Extracts from the press briefing by Barbara Helfferich, spokesperson of Stavros Dimas, on the transposition of the Batteries Directive
Type: Summary of press conference
End production: 26/09/2008 First transmission: 26/09/2008
The European Commission announced that the revision of the the 2006 Battery Directive came into force. Adopted by the European Parliament and Council in 2006, the revised Batteries Directive should be transposed by Member States into national law from 26/09/2008. This revised text aimed to improve the collection, recycling and treatment of batteries in the European Union. The directive also makes producers responsible for the management of batteries once they become waste.
Barbara Helfferich, spokesperson of Stavros Dimas, Member of the EC in charge of Environment, explained that the aim of the new text was to deal with hazardous materials and to harmonize the way Member States deal with such materials.
Only the original language version is authentic and it prevails in the event of its differing from the translated versions.
||Barbara Helfferich spokesperson of Stavros Dimas, Member of the EC in charge of Environment, saying (in ENGLISH) that this is a revised directive which comes into force and was proposed by the Commission in 2006. It aims to improve the collection, recycling and treatment of batteries in the EU, and it aims to improve the better functioning of the internal market. In 2002 they did an evaluation of the existing directive and they had to conclude that the existing batteries directive, was not adequate anymore to deal with the hazardous material, that are in batteries and that were being seen in waste streams across the EU. For example, in 2002, there were 75 thousand, 155 tons of portable batteries sold in the EU 15. They have to assume that all batteries to some extend, are hazardous to the environment, some more, some less. But different Member States were dealing with problems of waste and batteries in different ways.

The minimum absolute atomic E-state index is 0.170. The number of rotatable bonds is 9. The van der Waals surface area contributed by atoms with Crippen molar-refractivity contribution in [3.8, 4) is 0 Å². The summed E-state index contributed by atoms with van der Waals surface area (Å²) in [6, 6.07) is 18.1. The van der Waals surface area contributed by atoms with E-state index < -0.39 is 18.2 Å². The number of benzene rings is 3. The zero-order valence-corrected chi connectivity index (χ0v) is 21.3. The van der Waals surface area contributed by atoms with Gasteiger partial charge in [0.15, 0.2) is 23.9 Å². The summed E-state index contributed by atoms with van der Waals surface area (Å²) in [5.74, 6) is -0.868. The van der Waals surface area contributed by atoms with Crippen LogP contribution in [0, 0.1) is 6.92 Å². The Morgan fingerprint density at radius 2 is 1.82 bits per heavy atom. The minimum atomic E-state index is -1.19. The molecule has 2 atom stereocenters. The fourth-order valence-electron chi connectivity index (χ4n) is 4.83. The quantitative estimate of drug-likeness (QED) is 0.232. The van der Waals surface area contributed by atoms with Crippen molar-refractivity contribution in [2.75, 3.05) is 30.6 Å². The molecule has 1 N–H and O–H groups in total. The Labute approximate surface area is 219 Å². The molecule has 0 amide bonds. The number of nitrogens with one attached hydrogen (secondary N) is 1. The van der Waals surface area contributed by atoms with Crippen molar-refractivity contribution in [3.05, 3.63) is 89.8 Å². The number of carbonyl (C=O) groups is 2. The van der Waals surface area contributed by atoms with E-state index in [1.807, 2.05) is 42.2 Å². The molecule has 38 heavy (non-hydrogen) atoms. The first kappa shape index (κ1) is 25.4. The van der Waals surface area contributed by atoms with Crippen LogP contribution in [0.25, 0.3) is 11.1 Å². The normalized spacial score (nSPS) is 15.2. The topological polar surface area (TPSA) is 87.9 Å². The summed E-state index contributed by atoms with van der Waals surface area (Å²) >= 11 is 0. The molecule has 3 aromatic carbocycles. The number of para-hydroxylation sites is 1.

||Barbara Helfferich saying (in ENGLISH) that the directive also tries to avoid the final disposal of batteries and accumulators and it poses restrictions on the substances used in batteries and accumulators.
It restricts the use of mercury in all batteries and the use of cadmium in portable batteries with certain exemptions.
Collection requirements for all batteries as well as collection targets for portable batteries are also part of this particular directive, and the requirements that all batteries and accumulators collected must undergo sound treatment and recycling.
Finally a ban on lampfillings and incineration for all the motors and industrial batteries is also part of this directive.
||Barbara Helfferich saying (in ENGLISH) that the user does not carry any of the charges; it is the manufacturer as well as the collection of batteries that needs to be organized by Member States, together with the manufacturers. They also have foreseen in the directive, information campaigns for the consumer, to know about hazardous objects, and how to recycle different types of batteries. That too is under the responsibility, in terms of financing, of the manufacturers who produce or who import the batteries into the European Union.
||Cutaway (2 shots)